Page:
Deep Learning - How it works under the hood

byKunal Mathur, Senior AI Consultant, Finnovion

Deep learning is a pretty rich field of research that comprises many different approaches, and there's still a lot to be figured out in terms of what's going to transfer well to any particular problem. For example, the Campagne lab's approach starts from reads and, in their own words, "maps structured data (alignment) to a small number of informative features, which can be used for efficient DL model training". In my work I've chosen to treat the problem as a variant filtering question (or classification in machine learning terms), where I take the output of the caller and use a deep learning process to filter that callset. It seems the Google team's approach is similar in that their software involves a first step that looks a lot like the HaplotypeCaller (which makes sense since Mark and Ryan wrote most of the HC's original code), then applies the deep learning classifier to the variant candidates.

My approach uses variants and annotations encoded as tensors, which carry the precise read and reference sequences, read flags, as well as base and mapping qualities. The modeling architecture I use is specifically designed to process these read tensors, and so avoids the extensive use of maxpooling found in many image classification CNNs (maxpooling is motivated by the smoothness prior of natural images, where neighboring pixels tend to be the same, but DNA sequences are not smooth, so we reserve maxpooling for the deeper layers of the net). Because the tensor dimensions contain different types of data, I convolve each separately so as to allow deep layers in the net to see this meaningful difference. This architecture also integrates annotations seamlessly into the classification, which accelerates learning times dramatically and opens the door to unsupervised training down the road.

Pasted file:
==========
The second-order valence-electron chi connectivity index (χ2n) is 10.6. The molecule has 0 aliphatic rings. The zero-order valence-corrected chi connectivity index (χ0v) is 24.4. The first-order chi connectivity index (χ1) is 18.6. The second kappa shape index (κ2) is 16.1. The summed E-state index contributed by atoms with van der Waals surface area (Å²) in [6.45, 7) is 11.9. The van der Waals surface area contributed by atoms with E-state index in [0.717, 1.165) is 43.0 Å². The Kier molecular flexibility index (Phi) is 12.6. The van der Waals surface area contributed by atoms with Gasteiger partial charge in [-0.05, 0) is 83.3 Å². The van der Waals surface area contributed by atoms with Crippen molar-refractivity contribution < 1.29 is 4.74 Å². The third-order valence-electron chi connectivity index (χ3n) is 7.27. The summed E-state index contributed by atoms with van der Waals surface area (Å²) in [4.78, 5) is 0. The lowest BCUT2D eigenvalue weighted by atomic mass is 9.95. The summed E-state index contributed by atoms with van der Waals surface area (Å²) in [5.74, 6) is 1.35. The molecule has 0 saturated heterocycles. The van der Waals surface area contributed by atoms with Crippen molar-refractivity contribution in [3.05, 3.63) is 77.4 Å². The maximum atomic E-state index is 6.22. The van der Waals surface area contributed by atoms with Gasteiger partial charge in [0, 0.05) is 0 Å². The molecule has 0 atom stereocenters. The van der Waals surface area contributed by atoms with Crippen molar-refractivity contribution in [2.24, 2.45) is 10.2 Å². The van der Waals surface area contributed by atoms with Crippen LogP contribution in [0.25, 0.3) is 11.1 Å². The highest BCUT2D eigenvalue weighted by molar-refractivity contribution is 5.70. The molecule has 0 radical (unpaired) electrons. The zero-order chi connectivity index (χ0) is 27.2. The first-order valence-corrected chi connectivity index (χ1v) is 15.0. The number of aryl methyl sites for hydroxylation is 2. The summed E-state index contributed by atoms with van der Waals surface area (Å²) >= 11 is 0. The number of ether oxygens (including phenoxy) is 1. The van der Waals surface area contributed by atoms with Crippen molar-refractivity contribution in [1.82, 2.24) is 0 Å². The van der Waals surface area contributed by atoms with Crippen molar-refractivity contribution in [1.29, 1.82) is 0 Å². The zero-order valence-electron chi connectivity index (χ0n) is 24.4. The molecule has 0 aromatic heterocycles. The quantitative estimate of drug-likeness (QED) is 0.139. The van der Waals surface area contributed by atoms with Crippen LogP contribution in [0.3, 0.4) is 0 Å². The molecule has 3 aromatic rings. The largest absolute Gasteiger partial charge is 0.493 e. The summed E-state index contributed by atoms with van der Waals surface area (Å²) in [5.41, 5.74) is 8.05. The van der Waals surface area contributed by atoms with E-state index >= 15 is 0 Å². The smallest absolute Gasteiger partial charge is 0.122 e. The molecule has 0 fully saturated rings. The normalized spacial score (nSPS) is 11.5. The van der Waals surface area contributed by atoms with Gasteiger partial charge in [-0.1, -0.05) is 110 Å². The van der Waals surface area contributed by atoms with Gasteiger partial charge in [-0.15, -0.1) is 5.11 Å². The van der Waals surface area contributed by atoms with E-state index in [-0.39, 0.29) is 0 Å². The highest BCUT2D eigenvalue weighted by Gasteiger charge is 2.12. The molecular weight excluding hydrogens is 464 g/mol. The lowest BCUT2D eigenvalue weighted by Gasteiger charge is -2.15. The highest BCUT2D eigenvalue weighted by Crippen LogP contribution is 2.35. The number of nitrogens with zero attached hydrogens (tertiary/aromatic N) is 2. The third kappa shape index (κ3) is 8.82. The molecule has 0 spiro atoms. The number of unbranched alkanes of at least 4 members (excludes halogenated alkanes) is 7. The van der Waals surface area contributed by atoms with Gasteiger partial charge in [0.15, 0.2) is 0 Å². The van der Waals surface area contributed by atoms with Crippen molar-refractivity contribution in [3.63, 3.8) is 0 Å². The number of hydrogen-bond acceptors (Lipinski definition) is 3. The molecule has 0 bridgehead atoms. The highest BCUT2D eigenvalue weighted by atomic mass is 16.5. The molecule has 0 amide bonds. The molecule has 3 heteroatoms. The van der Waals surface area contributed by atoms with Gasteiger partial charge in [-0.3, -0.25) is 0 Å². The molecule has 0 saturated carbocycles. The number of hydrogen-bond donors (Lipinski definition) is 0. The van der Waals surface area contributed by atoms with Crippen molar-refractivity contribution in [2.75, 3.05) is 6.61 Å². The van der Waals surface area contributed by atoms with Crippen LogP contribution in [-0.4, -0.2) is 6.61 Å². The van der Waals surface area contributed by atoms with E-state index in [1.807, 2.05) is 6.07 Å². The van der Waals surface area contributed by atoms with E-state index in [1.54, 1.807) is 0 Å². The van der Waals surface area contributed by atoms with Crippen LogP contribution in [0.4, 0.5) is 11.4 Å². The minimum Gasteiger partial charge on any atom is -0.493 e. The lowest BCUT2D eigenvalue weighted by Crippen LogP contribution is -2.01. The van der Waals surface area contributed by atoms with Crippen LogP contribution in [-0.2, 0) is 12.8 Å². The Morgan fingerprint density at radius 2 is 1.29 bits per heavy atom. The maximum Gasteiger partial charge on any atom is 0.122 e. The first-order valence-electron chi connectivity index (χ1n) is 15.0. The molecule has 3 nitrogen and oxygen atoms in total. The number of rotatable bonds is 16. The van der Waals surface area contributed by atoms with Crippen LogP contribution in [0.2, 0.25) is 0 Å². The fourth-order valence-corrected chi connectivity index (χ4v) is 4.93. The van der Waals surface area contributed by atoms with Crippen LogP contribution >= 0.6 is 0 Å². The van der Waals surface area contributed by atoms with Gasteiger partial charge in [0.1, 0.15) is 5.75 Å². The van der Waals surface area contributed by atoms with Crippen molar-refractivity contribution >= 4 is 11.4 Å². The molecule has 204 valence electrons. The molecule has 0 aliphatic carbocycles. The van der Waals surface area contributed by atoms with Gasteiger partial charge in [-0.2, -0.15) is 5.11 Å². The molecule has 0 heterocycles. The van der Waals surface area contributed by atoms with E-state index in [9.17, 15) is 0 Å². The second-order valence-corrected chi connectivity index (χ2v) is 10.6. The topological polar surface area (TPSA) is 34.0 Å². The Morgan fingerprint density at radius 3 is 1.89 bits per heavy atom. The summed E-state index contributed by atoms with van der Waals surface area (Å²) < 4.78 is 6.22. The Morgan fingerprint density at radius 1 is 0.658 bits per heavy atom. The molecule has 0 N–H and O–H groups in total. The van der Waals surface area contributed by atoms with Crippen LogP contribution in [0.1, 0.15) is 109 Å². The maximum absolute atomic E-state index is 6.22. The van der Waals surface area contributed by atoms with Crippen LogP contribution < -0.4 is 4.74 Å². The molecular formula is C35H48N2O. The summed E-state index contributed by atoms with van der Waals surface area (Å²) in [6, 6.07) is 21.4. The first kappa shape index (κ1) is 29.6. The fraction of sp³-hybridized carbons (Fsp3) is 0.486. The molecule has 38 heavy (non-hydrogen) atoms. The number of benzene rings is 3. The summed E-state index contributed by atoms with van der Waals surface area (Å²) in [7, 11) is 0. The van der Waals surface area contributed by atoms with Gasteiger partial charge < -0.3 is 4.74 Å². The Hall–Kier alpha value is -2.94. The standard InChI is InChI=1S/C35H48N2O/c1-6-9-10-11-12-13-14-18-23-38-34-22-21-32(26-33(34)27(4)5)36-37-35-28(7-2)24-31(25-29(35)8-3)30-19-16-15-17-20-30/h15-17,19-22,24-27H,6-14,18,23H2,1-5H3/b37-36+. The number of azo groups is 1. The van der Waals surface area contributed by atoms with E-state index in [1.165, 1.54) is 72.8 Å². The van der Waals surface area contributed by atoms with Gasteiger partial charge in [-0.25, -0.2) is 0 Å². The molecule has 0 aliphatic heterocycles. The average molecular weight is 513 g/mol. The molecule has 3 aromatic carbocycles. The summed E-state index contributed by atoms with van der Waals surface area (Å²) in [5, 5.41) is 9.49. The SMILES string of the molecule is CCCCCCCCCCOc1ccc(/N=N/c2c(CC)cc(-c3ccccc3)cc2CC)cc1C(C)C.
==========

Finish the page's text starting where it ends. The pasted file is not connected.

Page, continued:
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Feel free to contact me by email or leave a comment below if there are any questions you have or if you'd like pointers on where to find additional material.


What's your class imbalance for your classification tasks. I expect there is significant imbalance since variants are rare events as compared to the size of the genome. If that is the case, auROC can be very misleading. You'd want to report area under the precision recall curve and recall at specific precisions eg. 70, 80, 90 %. Had posted this on Twitter. You guys should get on there. -Anshul Devansh

Hi Anshul, Thanks for the comment. The AUC table was made from a test set of variants enriched for negative examples so that the classes are nearly balanced. -Payal

If one uses binary cross-entropy loss and optimizes for F1-score, you can try modifying binary cross-entropy to -log^2(x) or log^3(x), this way the loss would penalize wrong predictions after 0.5 more since F1 operates on discrete classes. And penalty for points that are closer to correct probability will be lower wrt original binary cross-entropy. - Keerthy

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